The redundancies are being carried out at the car giant’s plant in Zwickau, where a further 2,000 temporary workers are also at risk of losing their jobs.
Volkswagen’s Zwickau factory only produces electric vehicles, which have fallen in popularity due to high inflation and faltering government support…
Volkswagen, which was contacted for comment, previously cut electric car production at another of its biggest factories after waning interest led to lower sales than expected. In June, it also stopped work on electric models for six weeks at its plant in Emden, northwest Germany, and planned to lay off 300 of the 1,500 workers involved in making them…
Manfred Wulff, head of the Emden plant, said: “We are experiencing strong customer reluctance in the electric vehicle sector.”
And, from anyone non-Tesla, I can see why. But especially for VW, who was mandated, as punishment for cheating on emissions standards TWICE, to build an EV charging network. They did it half-arsed and as a result have created a reputation (self-inflicted and well deserved) that electric vehicle charging is unreliable and slow.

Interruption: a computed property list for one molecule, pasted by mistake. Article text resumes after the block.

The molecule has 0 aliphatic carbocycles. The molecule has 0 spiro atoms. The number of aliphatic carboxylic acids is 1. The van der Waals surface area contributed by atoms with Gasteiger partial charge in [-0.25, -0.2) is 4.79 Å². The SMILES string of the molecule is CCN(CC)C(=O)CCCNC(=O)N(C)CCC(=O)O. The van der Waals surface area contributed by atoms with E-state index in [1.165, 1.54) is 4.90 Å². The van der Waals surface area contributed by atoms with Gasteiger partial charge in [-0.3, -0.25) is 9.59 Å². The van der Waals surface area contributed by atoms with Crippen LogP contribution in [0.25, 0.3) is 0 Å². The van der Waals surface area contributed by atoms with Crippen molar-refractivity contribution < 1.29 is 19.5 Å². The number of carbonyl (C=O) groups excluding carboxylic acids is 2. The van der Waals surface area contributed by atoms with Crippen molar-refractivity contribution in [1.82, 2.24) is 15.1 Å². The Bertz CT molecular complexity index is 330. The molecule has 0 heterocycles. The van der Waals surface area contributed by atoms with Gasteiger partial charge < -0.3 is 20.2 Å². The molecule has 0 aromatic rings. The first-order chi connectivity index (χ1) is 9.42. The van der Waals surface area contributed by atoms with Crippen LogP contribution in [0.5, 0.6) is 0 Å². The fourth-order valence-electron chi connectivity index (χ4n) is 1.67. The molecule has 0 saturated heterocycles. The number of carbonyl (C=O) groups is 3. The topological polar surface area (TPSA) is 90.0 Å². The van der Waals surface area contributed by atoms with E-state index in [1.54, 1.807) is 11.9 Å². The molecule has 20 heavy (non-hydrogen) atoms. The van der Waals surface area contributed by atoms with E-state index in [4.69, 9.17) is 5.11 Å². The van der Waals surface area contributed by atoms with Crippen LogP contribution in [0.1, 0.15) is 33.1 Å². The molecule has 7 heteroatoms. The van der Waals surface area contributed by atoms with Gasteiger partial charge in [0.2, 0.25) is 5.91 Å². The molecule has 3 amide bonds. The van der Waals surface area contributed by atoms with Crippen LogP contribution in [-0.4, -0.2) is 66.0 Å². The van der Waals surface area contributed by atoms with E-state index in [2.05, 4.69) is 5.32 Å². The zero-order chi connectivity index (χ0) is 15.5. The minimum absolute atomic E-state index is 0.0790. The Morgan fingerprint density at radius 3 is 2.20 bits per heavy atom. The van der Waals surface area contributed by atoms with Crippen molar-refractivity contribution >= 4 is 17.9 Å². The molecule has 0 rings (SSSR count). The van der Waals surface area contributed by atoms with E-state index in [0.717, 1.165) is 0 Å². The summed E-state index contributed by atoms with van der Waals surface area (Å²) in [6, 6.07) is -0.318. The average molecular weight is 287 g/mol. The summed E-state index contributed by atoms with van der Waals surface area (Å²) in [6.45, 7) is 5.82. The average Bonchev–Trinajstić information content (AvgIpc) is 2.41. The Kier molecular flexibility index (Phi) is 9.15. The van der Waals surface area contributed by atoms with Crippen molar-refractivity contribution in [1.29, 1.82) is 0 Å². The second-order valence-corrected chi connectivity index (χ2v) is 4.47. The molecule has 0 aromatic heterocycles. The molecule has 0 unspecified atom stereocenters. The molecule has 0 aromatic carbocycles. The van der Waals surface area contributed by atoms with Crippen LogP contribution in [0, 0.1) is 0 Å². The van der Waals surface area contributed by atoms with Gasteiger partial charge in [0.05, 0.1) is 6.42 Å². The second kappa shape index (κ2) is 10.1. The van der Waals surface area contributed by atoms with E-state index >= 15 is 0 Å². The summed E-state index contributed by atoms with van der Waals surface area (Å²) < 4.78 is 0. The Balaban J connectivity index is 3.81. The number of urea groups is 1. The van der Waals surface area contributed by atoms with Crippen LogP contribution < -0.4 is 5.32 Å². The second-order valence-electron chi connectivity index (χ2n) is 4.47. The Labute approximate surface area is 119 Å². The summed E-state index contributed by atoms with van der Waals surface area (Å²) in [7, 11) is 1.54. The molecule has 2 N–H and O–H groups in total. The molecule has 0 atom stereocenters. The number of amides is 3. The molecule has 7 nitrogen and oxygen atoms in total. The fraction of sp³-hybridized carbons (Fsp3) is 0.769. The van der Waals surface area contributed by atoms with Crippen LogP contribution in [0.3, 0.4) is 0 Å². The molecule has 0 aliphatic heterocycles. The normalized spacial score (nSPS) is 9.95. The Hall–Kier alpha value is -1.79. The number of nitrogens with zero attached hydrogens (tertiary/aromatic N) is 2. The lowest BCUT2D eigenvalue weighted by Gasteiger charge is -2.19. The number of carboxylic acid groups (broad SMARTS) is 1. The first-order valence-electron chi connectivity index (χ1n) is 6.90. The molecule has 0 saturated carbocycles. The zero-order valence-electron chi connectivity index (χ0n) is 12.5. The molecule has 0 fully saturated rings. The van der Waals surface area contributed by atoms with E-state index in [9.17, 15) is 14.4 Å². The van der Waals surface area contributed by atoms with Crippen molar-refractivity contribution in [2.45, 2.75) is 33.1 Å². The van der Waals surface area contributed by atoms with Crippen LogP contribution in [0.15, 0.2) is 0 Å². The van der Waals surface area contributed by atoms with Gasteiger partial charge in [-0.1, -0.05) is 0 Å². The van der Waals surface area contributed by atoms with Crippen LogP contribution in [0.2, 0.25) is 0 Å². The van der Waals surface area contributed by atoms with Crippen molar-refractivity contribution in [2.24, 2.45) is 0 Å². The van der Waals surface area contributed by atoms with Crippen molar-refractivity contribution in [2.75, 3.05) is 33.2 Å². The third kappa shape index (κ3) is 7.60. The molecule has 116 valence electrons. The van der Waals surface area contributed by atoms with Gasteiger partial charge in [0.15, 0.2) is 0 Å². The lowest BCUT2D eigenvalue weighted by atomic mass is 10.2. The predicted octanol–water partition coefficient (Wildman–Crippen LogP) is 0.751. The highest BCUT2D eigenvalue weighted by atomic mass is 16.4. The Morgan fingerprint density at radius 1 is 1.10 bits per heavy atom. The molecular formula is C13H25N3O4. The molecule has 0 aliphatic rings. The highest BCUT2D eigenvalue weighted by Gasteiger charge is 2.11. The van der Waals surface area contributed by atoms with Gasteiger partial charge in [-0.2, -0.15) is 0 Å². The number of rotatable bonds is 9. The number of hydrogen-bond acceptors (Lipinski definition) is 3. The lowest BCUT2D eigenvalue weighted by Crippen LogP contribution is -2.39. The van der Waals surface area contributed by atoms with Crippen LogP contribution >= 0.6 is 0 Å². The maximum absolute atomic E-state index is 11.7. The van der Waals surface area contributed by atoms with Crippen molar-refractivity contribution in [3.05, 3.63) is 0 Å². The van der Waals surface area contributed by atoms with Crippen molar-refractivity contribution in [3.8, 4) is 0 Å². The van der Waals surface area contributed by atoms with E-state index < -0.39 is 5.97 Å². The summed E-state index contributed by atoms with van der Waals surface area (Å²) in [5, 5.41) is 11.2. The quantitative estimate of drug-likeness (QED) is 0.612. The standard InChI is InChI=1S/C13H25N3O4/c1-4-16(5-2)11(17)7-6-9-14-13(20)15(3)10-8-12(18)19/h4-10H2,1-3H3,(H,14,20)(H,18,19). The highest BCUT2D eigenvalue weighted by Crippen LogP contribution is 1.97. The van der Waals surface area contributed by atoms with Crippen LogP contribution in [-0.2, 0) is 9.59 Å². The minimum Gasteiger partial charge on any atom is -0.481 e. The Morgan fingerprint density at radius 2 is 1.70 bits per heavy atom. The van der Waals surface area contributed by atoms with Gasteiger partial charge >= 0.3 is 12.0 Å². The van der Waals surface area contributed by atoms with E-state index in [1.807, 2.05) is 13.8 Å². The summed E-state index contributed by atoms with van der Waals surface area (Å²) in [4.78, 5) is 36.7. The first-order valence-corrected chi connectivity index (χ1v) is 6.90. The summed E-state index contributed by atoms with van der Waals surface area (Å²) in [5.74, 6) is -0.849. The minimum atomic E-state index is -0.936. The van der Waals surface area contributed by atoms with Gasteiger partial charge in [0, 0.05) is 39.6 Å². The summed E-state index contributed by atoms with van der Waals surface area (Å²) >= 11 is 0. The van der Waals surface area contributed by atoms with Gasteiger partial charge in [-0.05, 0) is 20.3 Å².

As much as I utterly despise Musk the person, he realized that nobody was going to create a charging network for him. And that charging network needed to be reliable, fast, and in the right locations.
Double-whammy now with so many adopting the NACS standard. We are also seeing an Osbourne effect. Why buy today’s Mach-E or Lyric if in a year you get a NACS connector on the car instead? Honestly, it’s making me pause and I won’t buy an EV with a CCS connector on it now. And no, I won’t buy a Tesla either.
And Tesla keeps cutting prices. Is that because of staggering improvements in operational efficiency, or to try and maintain market position in the face of stronger competition. Of course, the narrative in the industry today is that prices only go up, even if costs go down, because maximizing ATP and GP is the only objective. (Musk must be a Commie for not gouging his customers like other automakers do. )